Saturday, December 8, 2012

Mission Organization: Week 49 - Keeping the Knives Sharp

According to an article on kitchen safety found at the site The Kitchn, a sharp kitchen knife causes fewer injuries than a dull one. A sharp knife is more efficient and quicker to use than a dull knife. A dull knife requires you to make more cuts to finish a job and with greater risk of slippage than with a sharp knife.


With safety and efficiency being high on my list of priorities in the kitchen, I want to keep all my knives sharp. 



I used to ask my husband to sharpen my knives for me, but once I learned how easy it is to do, I now like to sharpen them myself.



When a knife starts to feel not quite as sharp as it should be, use a honing tool to put the sharp edge back.



Hold the honing tool perpendicular to hard surface like a cutting board with one hand, and with the other hand hold the knife at about a 15 degree angle to the honing tool and draw the edge of the blade across, first on one side and then the other. I didn't have enough hands to hold the tool, the knife, and the camera all at once, but there is a great demonstration video at thekitchn.com on honing your knife.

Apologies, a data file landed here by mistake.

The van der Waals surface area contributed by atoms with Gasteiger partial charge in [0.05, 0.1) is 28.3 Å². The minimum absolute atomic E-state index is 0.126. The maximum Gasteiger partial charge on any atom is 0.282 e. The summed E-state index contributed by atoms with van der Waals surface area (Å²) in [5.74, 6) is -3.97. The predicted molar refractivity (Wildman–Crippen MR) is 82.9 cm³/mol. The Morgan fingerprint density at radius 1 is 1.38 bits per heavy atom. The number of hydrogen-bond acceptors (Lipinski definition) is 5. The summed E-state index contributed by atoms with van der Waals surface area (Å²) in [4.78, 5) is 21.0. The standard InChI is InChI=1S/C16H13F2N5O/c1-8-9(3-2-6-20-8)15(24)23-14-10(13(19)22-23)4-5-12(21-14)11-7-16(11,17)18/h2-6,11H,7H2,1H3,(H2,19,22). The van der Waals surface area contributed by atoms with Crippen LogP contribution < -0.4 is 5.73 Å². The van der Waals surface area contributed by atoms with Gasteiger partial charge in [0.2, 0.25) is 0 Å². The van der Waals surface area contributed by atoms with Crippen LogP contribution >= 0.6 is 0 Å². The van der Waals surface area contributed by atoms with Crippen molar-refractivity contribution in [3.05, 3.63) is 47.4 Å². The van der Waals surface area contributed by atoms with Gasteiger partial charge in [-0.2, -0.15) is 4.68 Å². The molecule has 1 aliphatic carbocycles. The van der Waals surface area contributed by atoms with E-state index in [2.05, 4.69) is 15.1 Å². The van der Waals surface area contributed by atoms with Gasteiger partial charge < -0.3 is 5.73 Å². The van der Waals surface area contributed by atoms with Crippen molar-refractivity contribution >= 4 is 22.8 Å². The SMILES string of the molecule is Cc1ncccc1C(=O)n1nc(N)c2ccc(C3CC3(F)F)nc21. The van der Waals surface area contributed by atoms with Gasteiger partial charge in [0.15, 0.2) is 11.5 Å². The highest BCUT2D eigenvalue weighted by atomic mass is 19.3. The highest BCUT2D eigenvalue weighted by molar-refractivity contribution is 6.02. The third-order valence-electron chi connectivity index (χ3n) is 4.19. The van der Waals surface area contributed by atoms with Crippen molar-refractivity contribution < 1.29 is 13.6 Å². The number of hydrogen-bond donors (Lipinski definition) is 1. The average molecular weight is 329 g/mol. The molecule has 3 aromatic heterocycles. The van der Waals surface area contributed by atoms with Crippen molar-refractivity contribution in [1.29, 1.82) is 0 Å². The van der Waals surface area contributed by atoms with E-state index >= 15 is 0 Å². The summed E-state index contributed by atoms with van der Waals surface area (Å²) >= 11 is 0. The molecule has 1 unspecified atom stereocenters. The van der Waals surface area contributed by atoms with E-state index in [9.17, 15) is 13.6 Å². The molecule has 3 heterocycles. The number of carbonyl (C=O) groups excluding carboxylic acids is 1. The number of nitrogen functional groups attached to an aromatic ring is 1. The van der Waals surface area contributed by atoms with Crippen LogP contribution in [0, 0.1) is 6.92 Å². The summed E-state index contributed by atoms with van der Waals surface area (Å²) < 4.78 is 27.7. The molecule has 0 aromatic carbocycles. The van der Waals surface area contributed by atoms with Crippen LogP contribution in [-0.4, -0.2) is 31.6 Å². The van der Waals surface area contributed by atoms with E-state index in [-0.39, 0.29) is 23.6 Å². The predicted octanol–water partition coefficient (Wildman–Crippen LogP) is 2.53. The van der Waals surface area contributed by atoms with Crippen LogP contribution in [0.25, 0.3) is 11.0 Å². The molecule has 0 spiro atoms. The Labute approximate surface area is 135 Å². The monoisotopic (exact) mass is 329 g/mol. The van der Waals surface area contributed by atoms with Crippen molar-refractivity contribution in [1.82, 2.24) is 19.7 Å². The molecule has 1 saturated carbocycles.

Honing will put a sharp edge back on your knife, but after a knife has been used a lot, if the honing steel seems not to be getting the knife back to its top condition, it is probably time to use a stone. 


Photo source Amazon.com


There are many different sizes and kinds of stones available for sharpening knives, but this is the kind of stone that I have on my wish list. It has a base with rubber feet to hold it in place and a reversible stone with a medium grit on one side and a finer grit on the opposite side. Thekitchn.com also has a second video to demo stoning your knife. You might want to practice with an older knife to get the hang of stoning, but it is very quick and easy once you have mastered the correct angle, pressure, and strokes.

Whether your knife is at the stage of needing to be honed or stoned, either process only takes a few minutes. By keeping your knife sharp, your chopping and slicing will go faster, and you will reduce your chances of a kitchen injury.


3 comments:

  1. I am terrible about keeping my knives sharp. Thanks for the reminder that I really need to do this soon!

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  2. Great post today Anita! I'm a freak with keeping my knives sharp! They work so much better like you said when at their best.

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  3. Oh, I need to do this too! Thanks for the handy instructions and the link. Happy Holidays to you! I'll be back as I am starting to get more "organized" in my daily routine which is freeing up more time actually. Once something is organized it takes much less time to maintain. I think I'll go back over all your weeks starting January 2013. Is that when you started last year? Take care!

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